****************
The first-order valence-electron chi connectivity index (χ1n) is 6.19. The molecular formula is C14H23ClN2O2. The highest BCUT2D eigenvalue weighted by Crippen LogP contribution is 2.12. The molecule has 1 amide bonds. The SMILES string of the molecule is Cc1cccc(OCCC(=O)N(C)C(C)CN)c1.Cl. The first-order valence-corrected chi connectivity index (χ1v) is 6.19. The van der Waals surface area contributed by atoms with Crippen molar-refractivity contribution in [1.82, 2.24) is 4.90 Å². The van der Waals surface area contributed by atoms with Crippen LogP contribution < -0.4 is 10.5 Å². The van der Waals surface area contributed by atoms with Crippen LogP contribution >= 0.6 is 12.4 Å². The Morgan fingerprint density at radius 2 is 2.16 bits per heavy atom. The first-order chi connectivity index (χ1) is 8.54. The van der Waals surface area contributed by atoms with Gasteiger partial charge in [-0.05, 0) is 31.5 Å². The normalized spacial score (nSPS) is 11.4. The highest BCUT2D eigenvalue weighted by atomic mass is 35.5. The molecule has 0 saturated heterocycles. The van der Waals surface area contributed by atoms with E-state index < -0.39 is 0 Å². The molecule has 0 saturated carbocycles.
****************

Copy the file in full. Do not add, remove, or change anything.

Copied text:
The first-order valence-electron chi connectivity index (χ1n) is 6.19. The molecular formula is C14H23ClN2O2. The highest BCUT2D eigenvalue weighted by Crippen LogP contribution is 2.12. The molecule has 1 amide bonds. The SMILES string of the molecule is Cc1cccc(OCCC(=O)N(C)C(C)CN)c1.Cl. The first-order valence-corrected chi connectivity index (χ1v) is 6.19. The van der Waals surface area contributed by atoms with Crippen molar-refractivity contribution in [1.82, 2.24) is 4.90 Å². The van der Waals surface area contributed by atoms with Crippen LogP contribution < -0.4 is 10.5 Å². The van der Waals surface area contributed by atoms with Crippen LogP contribution >= 0.6 is 12.4 Å². The Morgan fingerprint density at radius 2 is 2.16 bits per heavy atom. The first-order chi connectivity index (χ1) is 8.54. The van der Waals surface area contributed by atoms with Gasteiger partial charge in [-0.05, 0) is 31.5 Å². The normalized spacial score (nSPS) is 11.4. The highest BCUT2D eigenvalue weighted by atomic mass is 35.5. The molecule has 0 saturated heterocycles. The van der Waals surface area contributed by atoms with E-state index < -0.39 is 0 Å². The molecule has 0 saturated carbocycles.